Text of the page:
10 Tips for Final Rehearsals of Major Musical Events with Worship Band, Choir, Orchestra, Dance and Children

We are preparing for two large musical events coming up and held our final rehearsal today. Following are 10 lessons I learned or utilized in the final rehearsal:

1.Give yourself an extra hour more than you think you’ll need to set up and check the mics and monitors before the participants arrive. We hadn’t planned enough time for set up and sound check and as a result the participants had to sit and wait an hour before the rehearsal began.

2. Rehearse first the songs that include the largest number of participants. That way, those who are participating in only a few songs don’t spend a long time waiting around with nothing to do. For instance, we have a children’s ensemble singing one song with us. We did that song first, then let the children go home. Also, we have a dance troupe joining us for three songs. We did those songs next, then let them go home.

3. Get the monitors right. Nothing seems to bother singers and instrumentalists more than not being able to hear what they need to hear. And different groups need different things. For instance, everyone needed to hear enough of the piano, drums and lead vocals to take their harmonic, rhythmic and vocal cues. However, the choir did not want to hear much from the electric guitars. But the guitars certainly needed to hear themselves, so we put them on in-ear monitors so they could hear themselves but not be in the floor monitor mix. The orchestral instruments wanted to hear each other. So we grouped the winds and strings together on the opposite side from the percussion and trumpets, so the quieter instruments could hear themselves and not be overpowered by the louder. However, we needed to put the strings and winds in a monitor so that the brass could hear them.

4. Place one sound operator on the platform and one at the sound board. The person on the platform can check mics and monitors while the person at the board can raise and lower levels. Sound operators can understand one another better than sound operators can understand musicians. Operators speak more of the same language and can better communicate with one another and get the job done quicker. Once the musicians take the mics, if one of the operators remains on the platform the musicians can tell him/her what changes they need and he/she can tell the operator at the board. This is preferable to having the musicians “holler” up to the person on the board.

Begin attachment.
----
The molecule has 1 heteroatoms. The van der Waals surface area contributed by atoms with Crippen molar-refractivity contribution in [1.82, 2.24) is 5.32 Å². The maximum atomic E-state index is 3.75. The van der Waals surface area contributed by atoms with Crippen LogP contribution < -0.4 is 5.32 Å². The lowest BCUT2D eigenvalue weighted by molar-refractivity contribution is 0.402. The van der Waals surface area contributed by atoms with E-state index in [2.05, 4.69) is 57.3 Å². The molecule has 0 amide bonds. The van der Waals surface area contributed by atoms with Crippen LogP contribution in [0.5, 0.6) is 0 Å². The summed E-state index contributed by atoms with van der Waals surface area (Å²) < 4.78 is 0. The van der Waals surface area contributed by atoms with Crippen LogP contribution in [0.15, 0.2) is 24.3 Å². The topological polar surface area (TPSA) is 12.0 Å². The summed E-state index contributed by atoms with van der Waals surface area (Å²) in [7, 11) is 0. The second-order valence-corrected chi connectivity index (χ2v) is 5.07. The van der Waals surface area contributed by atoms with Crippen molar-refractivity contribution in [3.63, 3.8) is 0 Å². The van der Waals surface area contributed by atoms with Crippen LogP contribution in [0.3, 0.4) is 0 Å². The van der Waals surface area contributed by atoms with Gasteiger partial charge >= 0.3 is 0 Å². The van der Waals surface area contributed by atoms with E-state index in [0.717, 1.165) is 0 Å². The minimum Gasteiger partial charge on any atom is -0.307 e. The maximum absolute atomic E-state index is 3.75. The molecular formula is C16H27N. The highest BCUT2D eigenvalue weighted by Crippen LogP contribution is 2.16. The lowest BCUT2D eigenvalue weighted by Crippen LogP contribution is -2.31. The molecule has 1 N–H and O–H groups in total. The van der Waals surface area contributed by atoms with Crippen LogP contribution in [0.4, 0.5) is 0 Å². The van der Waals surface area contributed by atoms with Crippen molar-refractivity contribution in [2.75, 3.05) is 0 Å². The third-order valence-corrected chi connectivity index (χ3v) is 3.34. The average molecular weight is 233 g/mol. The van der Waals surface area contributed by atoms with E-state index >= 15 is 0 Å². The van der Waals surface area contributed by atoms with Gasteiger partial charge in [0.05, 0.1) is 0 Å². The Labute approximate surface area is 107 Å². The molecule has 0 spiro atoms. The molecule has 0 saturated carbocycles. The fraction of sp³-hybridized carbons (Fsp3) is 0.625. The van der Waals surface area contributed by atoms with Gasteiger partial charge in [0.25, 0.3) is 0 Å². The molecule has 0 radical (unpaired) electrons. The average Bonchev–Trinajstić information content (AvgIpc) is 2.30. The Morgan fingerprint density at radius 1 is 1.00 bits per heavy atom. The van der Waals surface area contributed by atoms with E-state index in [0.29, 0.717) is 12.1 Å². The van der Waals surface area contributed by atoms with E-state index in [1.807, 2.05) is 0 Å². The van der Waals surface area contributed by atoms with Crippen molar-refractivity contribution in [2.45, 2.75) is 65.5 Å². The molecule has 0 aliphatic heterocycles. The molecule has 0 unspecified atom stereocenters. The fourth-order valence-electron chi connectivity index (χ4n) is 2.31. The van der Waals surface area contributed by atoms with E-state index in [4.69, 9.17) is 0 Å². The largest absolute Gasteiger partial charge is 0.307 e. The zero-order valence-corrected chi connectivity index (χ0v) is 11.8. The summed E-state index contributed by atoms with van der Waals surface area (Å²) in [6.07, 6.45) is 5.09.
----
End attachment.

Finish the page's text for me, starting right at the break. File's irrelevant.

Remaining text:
5. Take a break in the middle of a longer rehearsal. Especially if much of the group is standing, after an hour or more on risers or in one position on the floor, a break is needed to be able to finish the rehearsal with a clear mind and without a backache. We stopped today after about an hour and were able to start again in only ten minutes. Everyone appreciated a few minutes to relax and talk.

6. Give the participants a written rehearsal order. That way, everyone knows what your plan is for the rehearsal. As stated above, we didn’t rehearse them in the same order as we’ll perform them so that we could let the children and dancers go home earlier. So the songs were in a different order than usual. If I hadn’t done this, they couldn’t have corrected me when I skipped a song! I also gave them a written performance order for the presentation on the same page.

7. Give the participants written times and dates for the presentation and stagger arrival times for the sound checks. On the same page as above, I wrote down what times they should show up for the presentations. For instance, on one date, the band is scheduled to arrive at 4pm to unload and set up their instruments, the vocal team at 4:30pm to test vocal mics and the choir and orchestra at 5pm to do the final sound check. Give yourself extra time for this, but don’t make people wait around too long before a presentation or they’ll be too tired to perform well.

8. Give the participants a written dress code for the presentation. That way, you won’t have to hear them say, “I thought you said….” when they show up in a weird outfit. Keep everyone on the same page through written communication.

9. Provide seating and water for the participants. Fortunately, we were rehearsing in the sanctuary, so the long wait mentioned earlier was spent on padded pews. Also, we have a water fountain just outside the sanctuary door. One of the participants encouraged the others to bring folding chairs to the presentation so they can be seated while waiting in the wings before the performance, and he offered to bring sixty bottles of water to the presentation for all the singers.

10. Keep the room comfortable by controlling the temperature. At one point, the participants complained of the heat in the room and we had to ask the sound operators to lower the thermostat. We should have anticipated that and lowered it when the rehearsal began.

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